1  |  2  |  3  |  4  |  5  |  6  |  7  |  8  |  9  |  10  |  11  |  12  |  13  |  14  |  15  |  16  |  17  |  18  |  19  |  20  |  21  |  22  |  23  |  24  |  25  |  26  |  27  |  28  |  29  |  30  |  31  |  32  |  33  |  34  |  35  |  36  |  37  |  38  |  39  |  40  |  41  |  42  |  43  |  44  |  45  |  46  |  47  |  48  |  49  |  50  |  51  |  52  |  53  |  54  |  55  |  56  |  57  |  58  |  59  |  60  |  61  |  62  |  63  |  64  |  65  |  66  |  67  |  68  |  69  |  70  |  71  |  72  |  73  |  74  |  75  |  76  |  77  |  78  |  79  |  80  |  81  |  82  |  83  |  84  |  85  |  86  |  87  |  88  |  89  |  90  |  91  |  92  |  93  |  94  |  95  |  96  |  97  |  98  |  99  |  100  |  101  |  102  |  103  |  104  |  105  |  106  |  107  |  108  |  109  |  110  |  111  |  112  |  113  |  114  |  115  |  116  |  117  |  118  |  119  |  120  |  121  |  122  |  123  |  124  |  125  |  126  |  127  |  128  |  129  |  130  |  131  |  132  |  133  |  134  |  135  |  136  |  137  |  138  |  139  |  140  |  141  |  142  |  143  |  144  |  145  |  146  |  147  |  148  |  149  |  150  |  151  |  152  |  153  |  154  |  155  |  156  |  157  |  158  |  159  |  160  |  161  |  162  |  163  |  164  |  165  |  166  |  167  |  168  |  169  |  170  |  171  |  172  |  173  |  174  |  175  |  176  |  177  |  178  |  179  |  180  |  181  |  182  |  183  |  184  |  185  |  186  |  187  |  188  |  189  |  190  |  191  |  192  |  193  |  194  |  195  |  196  |  197  |  198  |  199  |  200  |  201  |  202  |  203  |  204  |  205  |  206  |  207  |  208  |  209  |  210  |  211  |  212  |  213  |  214  |  215  |  216  |  217  |  218  |  219  |  220  |  221  |  222  |  223  |  224  |  225  |  226  |  227  |  228  |  229  |  230  |  231  |  232  |  233  |  234  |  235  |  236  |  237  |  238  |  239  |  240  |  241  |  242  |  243  |  244 

June 10, 2011

Science: Dogs do not feel guilty

The guilty look some dogs have is a reaction to be admonished by their owners. It has nothing to do with a dog knowing they have done something wrong. What Really Prompts The Dog's 'Guilty Look'
Horowitz was able to show that the human tendency to attribute a “guilty look” to a dog was not due to whether the dog was indeed guilty. Instead, people see ‘guilt’ in a dog’s body language when they believe the dog has done something it shouldn’t have – even if the dog is in fact completely innocent of any offense. During the study, owners were asked to leave the room after ordering their dogs not to eat a tasty treat. While the owner was away, Horowitz gave some of the dogs this forbidden treat before asking the owners back into the room. In some trials the owners were told that their dog had eaten the forbidden treat; in others, they were told their dog had behaved properly and left the treat alone. What the owners were told, however, often did not correlate with reality.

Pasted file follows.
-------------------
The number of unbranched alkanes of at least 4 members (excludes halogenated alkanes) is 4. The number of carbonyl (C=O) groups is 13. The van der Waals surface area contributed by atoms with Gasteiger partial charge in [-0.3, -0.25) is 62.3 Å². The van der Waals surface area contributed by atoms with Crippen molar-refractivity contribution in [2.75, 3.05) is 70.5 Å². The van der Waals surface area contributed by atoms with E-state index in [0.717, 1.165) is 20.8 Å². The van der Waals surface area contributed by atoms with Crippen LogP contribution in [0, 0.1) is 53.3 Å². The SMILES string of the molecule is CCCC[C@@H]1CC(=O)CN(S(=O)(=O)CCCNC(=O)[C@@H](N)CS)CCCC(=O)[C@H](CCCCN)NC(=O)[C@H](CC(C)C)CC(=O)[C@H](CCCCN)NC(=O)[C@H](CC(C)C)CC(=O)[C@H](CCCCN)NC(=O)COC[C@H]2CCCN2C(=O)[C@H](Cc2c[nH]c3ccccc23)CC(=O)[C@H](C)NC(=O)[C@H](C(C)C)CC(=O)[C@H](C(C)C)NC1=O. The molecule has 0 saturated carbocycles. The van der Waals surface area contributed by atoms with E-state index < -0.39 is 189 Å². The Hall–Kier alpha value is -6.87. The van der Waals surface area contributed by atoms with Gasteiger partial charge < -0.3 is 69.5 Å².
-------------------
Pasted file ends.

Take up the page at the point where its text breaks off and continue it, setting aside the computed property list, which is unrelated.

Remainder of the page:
*Thanks, Miki*

June 04, 2011

Never eat moldy food

It's Not OK to Eat That: Mold Goes Deeper than the Surface - Lifehacker
Most of us have done it at least once, you see the smallest spot of mold on the crust of a loaf of bread, and you figure that if you just cut that little part off then there'll be nothing to worry about. The problem here is that the mold we see on food is really just surface spores. Like plants, mold has roots and branches—and they travel deep. By the time we see mold growth on food, it's already pretty heavily embedded (it's quite tiny, after all). The USDA has an entire page set up just for mold, and it has this to say about that growth: When a food shows heavy mold growth, "root" threads have invaded it deeply. In dangerous molds, poisonous substances are often contained in and around these threads. In some cases, toxins may have spread throughout the food. Basically, it's bad. There are exceptions though—for three things.

June 02, 2011

The Rhetoric of Mocking and Pandering

When I look at items like this, I always end...

New worm species discovered a mile underground

Subterranean worms from hell : Nature News
The discovery of multicellular creatures from the deepest mines sounds like something from the pages of J. R. R. Tolkien. But scientists have now found four species of nematode, or roundworm, lurking in South Africa's gold mines at depths where only single-celled bacteria were thought to reside. And at least one of them, Halicephalobus mephisto, has never been described before. The 0.5-millimetre-long H. mephisto, named in reference to the light-hating demon of the underworld, feeds on films of bacteria that grow more than a kilometre down within the warm walls of the Beatrix gold mine, located some 240 kilometres southwest of Johannesburg. "It's like 1 million times the size of the bacteria it eats — sort of like finding Moby Dick in Lake Ontario," says Tullis Onstott, a geomicrobiologist at Princeton University in New Jersey and a co-author of the study, which is published today in Nature1.

May 31, 2011

Prozac is killing bacteria in the Great Lakes

Prozac Killing E. coli in the Great Lakes
When antidepressant pills get flushed down the drain, they do more than create happier sewers. Scientists in Erie, Pennsylvania, have found that minute concentrations of fluoxetine, the active ingredient in Prozac, are killing off microbial populations in the Great Lakes. Traces of antidepressants such as Prozac have been found in both drinking and recreational water supplies throughout the world, in quantities experts say are too dilute to affect humans but which have been found to damage the reproductive systems of mollusks and may even affect the brains of animals like fish.

Well, I'm sold; let's install rings around the Earth

(via ze's page :: zefrank.com: if Earth had rings...

May 26, 2011

Submitted for your consideration: Worst lecture ever, or *best* lecture ever?

How (not) to communicate new scientific information: a memoir of...